Motivation in Education
A few nights ago, my friend Jamin Carson, a professor of education at ECU, lamented to me that some of his teachers-in-training were so obsessed with motivating their students that they failed to help the students learn the class content. They would, for example, create rap songs about math topics to engage the students. The students might remember the lyrics to the song, but they could not apply the knowledge in any meaningful way. Ultimately, the attempt at motivation failed. I read about another game that was designed to teach grade school students about biology. Unfortunately, students were motivated to play the game but not motivated to learn. These observations came back to me today as I was researching and writing about motivation in MOOCs.
First off, let me state for the record that motivation is essential for education. Students must want to and be motivated to learn before it can happen. They are not passive receptacles where knowledge is poured. And research as shown that the more intrinsically motivated a student is to learn, the better they will learn it. External motivations, like grades or gold stars, are much poorer at inspiring learning. Students with just external motivation tend to pay less attention, work less on assignments, and value the outcome lower. They still can learn, but it is limited. Researchers Deci and Ryan found that external motivation exists on a continuum from more external to more internal focus.
On the flip side, it is hard for teachers to motivate students when they are not naturally interested in subject or interested in education in general. Teachers can easily establish grades, but cannot as easily induce buy-in of the course goals and objectives. In fact, teachers cannot induce intrinsic motivation, since it by definition requires no external source. Some students arrive in a class already intrinsically motivated, but those are a very small group. For the rest, teachers must try to induce motivation for learning to occur. Often, the more effort teachers put into motivation, assuming it is appropriate, the more students adopt the class goals as their own, put forth effort, and retain knowledge presented in the course.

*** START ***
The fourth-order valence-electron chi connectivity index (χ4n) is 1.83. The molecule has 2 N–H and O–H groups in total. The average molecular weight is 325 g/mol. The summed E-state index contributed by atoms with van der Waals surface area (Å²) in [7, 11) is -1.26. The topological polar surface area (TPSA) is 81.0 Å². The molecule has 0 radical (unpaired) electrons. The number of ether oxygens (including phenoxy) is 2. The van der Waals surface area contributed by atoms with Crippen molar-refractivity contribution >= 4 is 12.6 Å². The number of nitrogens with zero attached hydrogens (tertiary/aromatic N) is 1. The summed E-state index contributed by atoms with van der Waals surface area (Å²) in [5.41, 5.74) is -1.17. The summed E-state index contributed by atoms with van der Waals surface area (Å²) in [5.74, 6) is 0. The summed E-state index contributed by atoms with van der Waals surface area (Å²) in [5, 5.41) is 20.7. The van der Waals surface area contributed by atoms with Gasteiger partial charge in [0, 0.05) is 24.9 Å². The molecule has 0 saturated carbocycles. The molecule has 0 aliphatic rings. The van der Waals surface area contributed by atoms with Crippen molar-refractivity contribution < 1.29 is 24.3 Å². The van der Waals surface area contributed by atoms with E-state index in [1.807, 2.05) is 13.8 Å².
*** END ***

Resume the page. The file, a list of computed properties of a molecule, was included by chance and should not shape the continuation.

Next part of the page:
Teachers often have students throughout the continuum of interest in a subject. As class sizes increase, the gap in motivation may widen while the instructor’s time comes at a higher premium. With more students, less time is available for the teacher to reach and connect with each of the students. So teachers must balance the time spent motivating with the time spent doing other in-class activities to aid learning. Unfortunately, when pressures increase on retaining the sheer volume of information (like found in some traditional education circles), then less time is available for motivating appropriately. Teachers often fall back to simple gimmicks like grades. Also unfortunately, when pressures to increase motivation grow to frantic levels (like found in some progressive educators), less time and effort is available for directing conceptual integration leaving students a disintegrated mess.
Realistically, teachers cannot motivate all students the same. But there are a number of best practices that work well at motivating students toward internalizing learning goals. I’ll leave it up to Jamin and other education professors to identify those best practices.